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Brand Guidelines and Content Guidelines

on April 29, 2019 State of the Web , , , , , , , , with 0 comments


Brand and content guidelines

Many content creators have a love-hate relationship with brand guides. They’re essential in may situations. Useful, even. But how often do we use them, really? And are they useful when it comes to creating ongoing content for platforms like blogs and social media?

Brand guidelines, brand style guides, house style guides: they go by many names. The most common version of this document includes information about the brand’s visual identity: the logo and how to use it, corporate colours, typography guidelines, and placement of elements on a webpage, brochure, or any other platform. They can also include the tone that should be used in all brand communication, or descriptions of the brand voice. They can include the style of photography that should be used, the length of a headline or tagline, or what a product description should say. These are comprehensive documents, developed after extensive discussion and research, and often with the advice and support of experts.

They’re also often difficult to use on a daily basis. And there’s a good reason: they’re created for designers, developers, and professional copywriters. If you’re creating content for your brand on a regular basis, but aren’t a professional content creator, a set of brand guidelines can seem overwhelming.

That’s why platform or content guidelines are important. Using the main set of brand guidelines as a starting point, a platform or content guide addresses specific content creation challenges. This is really important, because it’s often not enough to say that the brand should be “empathetic” or “empowering”. This can mean very different things for different people. How does “empowering” translate into a Facebook post, for example? What about on Instagram — we know that platforms differ, so should “empowering” be slightly different on each platform?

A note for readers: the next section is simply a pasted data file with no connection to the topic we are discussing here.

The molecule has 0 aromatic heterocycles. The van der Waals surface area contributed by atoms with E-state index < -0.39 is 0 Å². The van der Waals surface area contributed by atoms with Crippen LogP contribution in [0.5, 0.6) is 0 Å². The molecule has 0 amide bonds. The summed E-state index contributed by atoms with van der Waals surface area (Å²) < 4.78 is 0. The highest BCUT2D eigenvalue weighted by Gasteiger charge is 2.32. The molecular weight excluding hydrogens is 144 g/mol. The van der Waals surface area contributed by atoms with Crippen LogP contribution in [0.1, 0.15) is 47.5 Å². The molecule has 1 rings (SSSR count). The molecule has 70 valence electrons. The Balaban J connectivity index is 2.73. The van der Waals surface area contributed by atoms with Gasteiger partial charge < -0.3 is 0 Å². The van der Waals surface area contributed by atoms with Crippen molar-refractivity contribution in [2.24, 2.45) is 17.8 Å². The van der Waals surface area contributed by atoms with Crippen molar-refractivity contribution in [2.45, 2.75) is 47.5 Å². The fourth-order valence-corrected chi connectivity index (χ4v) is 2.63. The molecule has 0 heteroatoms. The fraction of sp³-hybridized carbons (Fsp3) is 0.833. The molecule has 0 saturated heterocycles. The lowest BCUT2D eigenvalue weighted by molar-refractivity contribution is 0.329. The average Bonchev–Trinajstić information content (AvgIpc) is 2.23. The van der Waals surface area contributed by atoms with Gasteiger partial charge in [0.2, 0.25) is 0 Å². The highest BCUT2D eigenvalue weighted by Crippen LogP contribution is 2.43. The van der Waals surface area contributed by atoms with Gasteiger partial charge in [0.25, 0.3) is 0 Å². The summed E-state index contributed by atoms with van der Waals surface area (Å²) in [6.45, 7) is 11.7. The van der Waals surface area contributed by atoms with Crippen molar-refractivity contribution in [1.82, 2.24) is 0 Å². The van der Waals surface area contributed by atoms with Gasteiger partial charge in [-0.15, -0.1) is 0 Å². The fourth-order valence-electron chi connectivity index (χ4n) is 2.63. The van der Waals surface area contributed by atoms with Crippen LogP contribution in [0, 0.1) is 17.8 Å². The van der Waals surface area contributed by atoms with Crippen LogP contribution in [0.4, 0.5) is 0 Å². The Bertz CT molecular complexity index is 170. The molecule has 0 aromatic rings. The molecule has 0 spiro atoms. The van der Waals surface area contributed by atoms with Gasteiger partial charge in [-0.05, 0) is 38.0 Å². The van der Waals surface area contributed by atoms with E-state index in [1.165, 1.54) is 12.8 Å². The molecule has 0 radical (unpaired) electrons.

Getting started on a set of platform or content guidelines would involve asking the following questions:

1. How does the brand voice translate, in practical terms, to the actual words we use?

2. How are we going to manage the minor variations across the platforms we’re using?

3. Which words and phrases are most suitable? What about sentence length? Do we emphasise certain ideas?

4. What do we need to avoid? Are there brand or legal reasons for this?

5. What sort of images or video would be suitable for each platform?

When putting together platform or content guidelines, it’s important to remember that this is a document that will — and should — be used on a regular basis by content creators. This means it has to be short, accessible, and simple to understand. It has to be a handy reference, not a set of rules which are adhered to with reluctance or resentment. And it has to be usable and practical, so that everyone reading it comes to a mutual understanding about what to say and how to say it.